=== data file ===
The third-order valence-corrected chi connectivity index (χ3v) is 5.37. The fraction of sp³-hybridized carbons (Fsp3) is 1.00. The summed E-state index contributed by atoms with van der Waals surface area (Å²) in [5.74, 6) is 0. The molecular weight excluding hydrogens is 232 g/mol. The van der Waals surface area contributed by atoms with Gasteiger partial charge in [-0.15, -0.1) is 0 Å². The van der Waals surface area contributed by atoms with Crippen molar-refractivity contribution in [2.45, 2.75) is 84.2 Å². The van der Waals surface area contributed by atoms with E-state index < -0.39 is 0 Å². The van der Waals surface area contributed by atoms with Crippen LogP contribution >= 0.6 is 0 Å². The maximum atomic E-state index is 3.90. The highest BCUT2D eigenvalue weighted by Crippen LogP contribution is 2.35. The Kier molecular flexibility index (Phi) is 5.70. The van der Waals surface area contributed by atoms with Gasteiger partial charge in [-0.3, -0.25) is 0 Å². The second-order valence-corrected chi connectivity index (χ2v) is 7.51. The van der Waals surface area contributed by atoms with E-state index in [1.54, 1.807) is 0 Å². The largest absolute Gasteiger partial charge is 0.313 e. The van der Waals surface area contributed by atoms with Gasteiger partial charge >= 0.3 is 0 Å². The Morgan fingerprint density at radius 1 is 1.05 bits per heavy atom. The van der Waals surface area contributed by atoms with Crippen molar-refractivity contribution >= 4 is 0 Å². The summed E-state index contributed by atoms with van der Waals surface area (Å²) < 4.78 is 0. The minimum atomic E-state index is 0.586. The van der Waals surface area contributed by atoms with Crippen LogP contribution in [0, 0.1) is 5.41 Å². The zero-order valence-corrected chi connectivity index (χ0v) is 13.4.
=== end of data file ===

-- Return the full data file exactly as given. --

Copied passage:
The third-order valence-corrected chi connectivity index (χ3v) is 5.37. The fraction of sp³-hybridized carbons (Fsp3) is 1.00. The summed E-state index contributed by atoms with van der Waals surface area (Å²) in [5.74, 6) is 0. The molecular weight excluding hydrogens is 232 g/mol. The van der Waals surface area contributed by atoms with Gasteiger partial charge in [-0.15, -0.1) is 0 Å². The van der Waals surface area contributed by atoms with Crippen molar-refractivity contribution in [2.45, 2.75) is 84.2 Å². The van der Waals surface area contributed by atoms with E-state index < -0.39 is 0 Å². The van der Waals surface area contributed by atoms with Crippen LogP contribution >= 0.6 is 0 Å². The maximum atomic E-state index is 3.90. The highest BCUT2D eigenvalue weighted by Crippen LogP contribution is 2.35. The Kier molecular flexibility index (Phi) is 5.70. The van der Waals surface area contributed by atoms with Gasteiger partial charge in [-0.3, -0.25) is 0 Å². The second-order valence-corrected chi connectivity index (χ2v) is 7.51. The van der Waals surface area contributed by atoms with E-state index in [1.54, 1.807) is 0 Å². The largest absolute Gasteiger partial charge is 0.313 e. The van der Waals surface area contributed by atoms with Gasteiger partial charge >= 0.3 is 0 Å². The Morgan fingerprint density at radius 1 is 1.05 bits per heavy atom. The van der Waals surface area contributed by atoms with Crippen molar-refractivity contribution >= 4 is 0 Å². The summed E-state index contributed by atoms with van der Waals surface area (Å²) < 4.78 is 0. The minimum atomic E-state index is 0.586. The van der Waals surface area contributed by atoms with Crippen LogP contribution in [0, 0.1) is 5.41 Å². The zero-order valence-corrected chi connectivity index (χ0v) is 13.4.